You may remember my recent post from Lima bemoaning the lost opportunity of linking agrobiodiversity education with tours of an archaeological site. Here’s an example of such an opportunity emphatically grasped. An historic farmhouse in Rhode Island is offering “visitors, particularly children, a glimpse into the lost world of small-scale farming in New England, when the distance between the chicken coop and the dinner plate was much shorter.” And that includes heirloom varieties, for example of tomatoes, of which the staff grow 30. They also keep some local1 livestock breeds, including Red Devon cattle, famous for pulling settlers’ wagon trains West.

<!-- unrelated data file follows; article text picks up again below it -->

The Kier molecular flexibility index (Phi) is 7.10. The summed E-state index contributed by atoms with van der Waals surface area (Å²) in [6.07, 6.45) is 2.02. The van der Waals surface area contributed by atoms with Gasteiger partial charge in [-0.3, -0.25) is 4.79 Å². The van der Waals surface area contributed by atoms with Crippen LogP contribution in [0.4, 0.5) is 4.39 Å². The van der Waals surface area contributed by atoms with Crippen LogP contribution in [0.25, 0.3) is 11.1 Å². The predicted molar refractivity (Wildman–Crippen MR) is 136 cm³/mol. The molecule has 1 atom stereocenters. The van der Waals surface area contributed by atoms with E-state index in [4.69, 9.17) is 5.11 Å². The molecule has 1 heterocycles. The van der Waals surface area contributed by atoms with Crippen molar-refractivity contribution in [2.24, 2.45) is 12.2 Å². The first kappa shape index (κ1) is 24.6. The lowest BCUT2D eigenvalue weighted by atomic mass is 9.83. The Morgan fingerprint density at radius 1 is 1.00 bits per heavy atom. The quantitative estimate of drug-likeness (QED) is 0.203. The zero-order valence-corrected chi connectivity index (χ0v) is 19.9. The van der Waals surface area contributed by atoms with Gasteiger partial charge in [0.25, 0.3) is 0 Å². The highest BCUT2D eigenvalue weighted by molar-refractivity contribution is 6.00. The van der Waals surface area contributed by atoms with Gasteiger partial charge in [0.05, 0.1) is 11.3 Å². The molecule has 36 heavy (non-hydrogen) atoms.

“One of the things we’ve worked on since we’ve been here is constantly trying to cultivate in people’s minds and hearts a preservation ethic, not just about preserving an old house,” he said, “but preserving landscapes.”
- Later: Ok, Jeremy, how about “locally important”? [↩]